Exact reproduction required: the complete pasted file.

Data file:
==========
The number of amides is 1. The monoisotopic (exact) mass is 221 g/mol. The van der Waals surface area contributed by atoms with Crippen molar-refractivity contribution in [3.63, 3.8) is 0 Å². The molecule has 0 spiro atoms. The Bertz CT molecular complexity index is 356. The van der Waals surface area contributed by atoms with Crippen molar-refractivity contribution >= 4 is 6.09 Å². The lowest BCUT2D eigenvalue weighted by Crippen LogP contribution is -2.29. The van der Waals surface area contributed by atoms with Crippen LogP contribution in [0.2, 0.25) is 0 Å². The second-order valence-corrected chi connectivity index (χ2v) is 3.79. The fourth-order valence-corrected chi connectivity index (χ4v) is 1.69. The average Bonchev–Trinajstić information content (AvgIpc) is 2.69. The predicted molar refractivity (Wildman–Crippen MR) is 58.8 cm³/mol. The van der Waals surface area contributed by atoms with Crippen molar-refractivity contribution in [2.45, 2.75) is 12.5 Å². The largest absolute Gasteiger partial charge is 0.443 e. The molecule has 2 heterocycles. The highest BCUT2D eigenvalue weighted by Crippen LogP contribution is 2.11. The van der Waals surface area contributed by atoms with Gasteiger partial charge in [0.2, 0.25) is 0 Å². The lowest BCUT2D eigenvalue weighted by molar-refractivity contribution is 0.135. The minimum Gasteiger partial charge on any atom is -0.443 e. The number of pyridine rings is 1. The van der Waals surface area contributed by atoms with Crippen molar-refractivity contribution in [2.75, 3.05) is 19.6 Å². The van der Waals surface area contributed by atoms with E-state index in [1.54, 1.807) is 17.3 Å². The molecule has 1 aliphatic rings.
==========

The number of amides is 1. The monoisotopic (exact) mass is 221 g/mol. The van der Waals surface area contributed by atoms with Crippen molar-refractivity contribution in [3.63, 3.8) is 0 Å². The molecule has 0 spiro atoms. The Bertz CT molecular complexity index is 356. The van der Waals surface area contributed by atoms with Crippen molar-refractivity contribution >= 4 is 6.09 Å². The lowest BCUT2D eigenvalue weighted by Crippen LogP contribution is -2.29. The van der Waals surface area contributed by atoms with Crippen LogP contribution in [0.2, 0.25) is 0 Å². The second-order valence-corrected chi connectivity index (χ2v) is 3.79. The fourth-order valence-corrected chi connectivity index (χ4v) is 1.69. The average Bonchev–Trinajstić information content (AvgIpc) is 2.69. The predicted molar refractivity (Wildman–Crippen MR) is 58.8 cm³/mol. The van der Waals surface area contributed by atoms with Crippen molar-refractivity contribution in [2.45, 2.75) is 12.5 Å². The largest absolute Gasteiger partial charge is 0.443 e. The molecule has 2 heterocycles. The highest BCUT2D eigenvalue weighted by Crippen LogP contribution is 2.11. The van der Waals surface area contributed by atoms with Gasteiger partial charge in [0.2, 0.25) is 0 Å². The lowest BCUT2D eigenvalue weighted by molar-refractivity contribution is 0.135. The minimum Gasteiger partial charge on any atom is -0.443 e. The number of pyridine rings is 1. The van der Waals surface area contributed by atoms with Crippen molar-refractivity contribution in [2.75, 3.05) is 19.6 Å². The van der Waals surface area contributed by atoms with E-state index in [1.54, 1.807) is 17.3 Å². The molecule has 1 aliphatic rings.